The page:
Vi KronobergsVävare

The profile challenge 2012

Some of our pages are translated to English: Anniversary exhibitions 2007:
In November we got to know one of Folke's specials: a "warping glove".
The warping glove lets us warp with max 20 ends simultaneously. It has some likeness, but also differs from, warping with a paddle. Like the paddle, you treat the ends one-by-one; like with the paddle, you have to hand-pick the cross.
This is a warping glove. Put it on your left hand (if you are right-handed), with the base of the triangle towards your fingers.
Up to 20 ends (here we used four) are threaded one-by-one through the eyes in the triangle. Then ends are collected into smaller "bunches", threaded through the eyes at the triangle base.
The hook at the bottom of the picture is to hold the ends, so as not to burn the fingers when warping fast. (We use a warping mill)
Start at the top of the warping mill, turn it as usual until you get near the lease. Pick each "bundle" forth and back around the cross:

There stops the likeness with the paddle: you do not get a one-by-one cross with the warping glove. (On the other hand you do not have to handle the "false cross" that appears when using a paddle.)
As the ends are collected into "bunches" you get the advantage of warping with many ends, but also get an "ordinary" cross with a reasonable number (in our demo two) ends per "bunch".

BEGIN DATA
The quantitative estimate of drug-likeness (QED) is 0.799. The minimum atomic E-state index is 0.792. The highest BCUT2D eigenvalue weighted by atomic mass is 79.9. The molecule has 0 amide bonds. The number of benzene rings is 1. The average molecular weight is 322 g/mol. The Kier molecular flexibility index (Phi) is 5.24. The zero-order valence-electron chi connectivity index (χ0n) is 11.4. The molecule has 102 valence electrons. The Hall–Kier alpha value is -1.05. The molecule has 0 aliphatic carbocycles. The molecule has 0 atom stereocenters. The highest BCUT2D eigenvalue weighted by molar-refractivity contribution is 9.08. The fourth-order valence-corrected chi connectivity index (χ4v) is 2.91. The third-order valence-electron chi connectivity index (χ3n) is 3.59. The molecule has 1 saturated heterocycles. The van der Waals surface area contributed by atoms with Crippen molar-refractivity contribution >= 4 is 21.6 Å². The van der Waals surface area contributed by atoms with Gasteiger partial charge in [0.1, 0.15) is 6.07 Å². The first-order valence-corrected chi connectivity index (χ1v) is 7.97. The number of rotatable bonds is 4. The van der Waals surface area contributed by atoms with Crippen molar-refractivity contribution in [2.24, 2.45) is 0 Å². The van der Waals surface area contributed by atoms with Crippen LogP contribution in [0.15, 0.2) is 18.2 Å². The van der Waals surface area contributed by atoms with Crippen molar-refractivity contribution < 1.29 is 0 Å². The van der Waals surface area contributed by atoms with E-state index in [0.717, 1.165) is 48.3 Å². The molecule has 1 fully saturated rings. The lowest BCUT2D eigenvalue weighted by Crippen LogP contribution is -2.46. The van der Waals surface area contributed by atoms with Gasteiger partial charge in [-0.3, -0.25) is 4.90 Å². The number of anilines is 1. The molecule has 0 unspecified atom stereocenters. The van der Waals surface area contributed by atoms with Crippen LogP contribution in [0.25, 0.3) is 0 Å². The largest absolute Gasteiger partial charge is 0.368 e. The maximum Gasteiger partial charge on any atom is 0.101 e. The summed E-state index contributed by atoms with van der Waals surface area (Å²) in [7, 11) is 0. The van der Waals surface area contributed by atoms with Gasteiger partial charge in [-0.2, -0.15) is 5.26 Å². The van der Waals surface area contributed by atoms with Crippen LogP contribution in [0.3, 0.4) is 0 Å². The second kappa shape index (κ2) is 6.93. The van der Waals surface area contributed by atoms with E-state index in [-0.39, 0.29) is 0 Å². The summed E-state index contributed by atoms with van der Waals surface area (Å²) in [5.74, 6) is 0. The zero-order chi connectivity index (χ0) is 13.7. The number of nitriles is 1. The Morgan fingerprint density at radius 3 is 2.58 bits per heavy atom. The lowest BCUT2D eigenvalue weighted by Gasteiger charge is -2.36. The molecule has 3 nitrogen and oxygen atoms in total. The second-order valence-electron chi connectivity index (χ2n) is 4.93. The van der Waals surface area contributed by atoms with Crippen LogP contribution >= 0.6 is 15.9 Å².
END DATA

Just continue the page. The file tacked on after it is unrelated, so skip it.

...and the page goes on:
The correct term in English for these bunches has been discussed on a couple of internet lists. Perhaps "portee" is the best (in this terminology an end-by-end cross would be called a porrey cross). Other terms have been suggested, such as bout and gang.

Folke recommends a tensioner to get control over the threads. You need one tensioner per end.
The end can be threaded through all or some of the eyes, depending on the tension desired.
Here we used four out of five eyes.
Someone asked if this is necessary for a hobby weaver. The answer is, of course, that everybody has to decide for him/herself - but: why do things in a manner more complicated (and slower) than necessary? There are many practices to be learned from both professional weavers and industry to make the work go faster/easier. Even if you are not "in a hurry", there is no need to do things harder than necessary?
Another of Folke's specials is the "warping valet" - a thing to help one beam a warp single-handed. The principle is described here (in Swedish, but with a drawing).
More of "Folke's specials" can be seen at (and ordered from) Tallbacka väv's homepage.